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Re: For thoughts: fair license

James William Pye wrote:
> [Sent to license-discuss as another letter, and please CC me.]
> It's longer, but, all in all, I think it makes it a better license:
>         The exercise and enjoyment of the rights granted by authorship
>         is authorized provided that this instrument is retained with
>         substantial portions of the works in a good faith effort to
>         notify any entity that uses the works of this instrument.

Take a momemnt and read this as if you were a random programmer
wondering how he may use this pacakge. This paragraph reaches a level of
opacity normally requiring ten pages of licesne text.

Reading this, I first get to puzzle out:

1. What are the "rights granted by authorship"? I know of none; there
   are rights I have by virtue of being human, and there are supposedly-
   limited monopolies granted to people, not always the author, by
   Congress. Maybe this makes more sense in other legal traditions; I
   don't know. But it'd certainly be clearer in all of them to just say
   what you mean.

   Oh, and this is a big lawyer-bomb. It's fairly easy for some one (or
   his heirs, etc.) to decide to un-free the work by arguing a limited
   meaning of "the rights granted by authorship". For example, they
   could argue the only right granted by authorship is to have the work
   properly attributed, and thus that no permission to do much anything
   has really been granted.

2. "that this instrument is retained". That phrase just confuses the
   issue; normal people don't refer to documents as instruments. Use
   "license" instead.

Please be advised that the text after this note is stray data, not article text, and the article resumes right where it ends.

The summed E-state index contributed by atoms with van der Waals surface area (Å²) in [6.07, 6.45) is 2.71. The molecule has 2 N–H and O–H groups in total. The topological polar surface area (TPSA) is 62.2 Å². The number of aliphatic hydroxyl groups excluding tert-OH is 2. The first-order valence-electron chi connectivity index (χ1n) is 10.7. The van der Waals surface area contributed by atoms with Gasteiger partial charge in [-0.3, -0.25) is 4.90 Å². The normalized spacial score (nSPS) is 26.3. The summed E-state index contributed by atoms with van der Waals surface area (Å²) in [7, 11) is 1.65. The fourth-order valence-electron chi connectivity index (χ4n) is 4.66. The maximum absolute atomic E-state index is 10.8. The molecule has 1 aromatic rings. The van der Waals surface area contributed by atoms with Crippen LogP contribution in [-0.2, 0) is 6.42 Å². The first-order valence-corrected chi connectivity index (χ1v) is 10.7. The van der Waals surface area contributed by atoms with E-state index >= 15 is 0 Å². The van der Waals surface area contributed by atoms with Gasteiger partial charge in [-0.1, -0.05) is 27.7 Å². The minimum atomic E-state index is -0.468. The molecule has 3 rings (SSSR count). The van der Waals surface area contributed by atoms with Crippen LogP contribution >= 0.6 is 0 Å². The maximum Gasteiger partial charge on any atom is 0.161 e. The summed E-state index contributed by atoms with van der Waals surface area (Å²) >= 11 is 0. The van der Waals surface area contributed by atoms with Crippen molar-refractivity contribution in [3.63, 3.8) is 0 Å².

3. Your disclaimer may not be sufficent. IANAL. However, since every
   disclaimer I have seen produced by a lawyer is much more thorough,
   I'd guess there is a good reason for that.

A license is not the proper place for peotry. Please, just use the MIT
X11 License. It's clear, it's simple, it's free, and it really sounds
like what you want. If you want really want something slightly
different, let's talk about how to change a few words in the MIT (or new
BSD) licenses to do that.

> The purpose of the license is to create a concise gift license. It
> contrasts from BSD and MIT and most other gift licenses by being
> "open-ended", rather than closed. That difference being that BSD and MIT
> specifically state the exercisable rights, whereas this license
> authorizes all the rights granted by authorship(all inclusive).

Read them more closesly; they are quite "open-ended":

Permission is hereby granted ... to deal in the Software without
restriction, including without limitation the rights [list of rights],
and to permit persons to whom the Software is furnished to do so,
subject to the following conditions.... (MIT License)

Notice 'without restriction' and 'including without limitation'. The
list is there to make the license crystal clear; that is a good thing.
It in no way limits the scope of the license grant.

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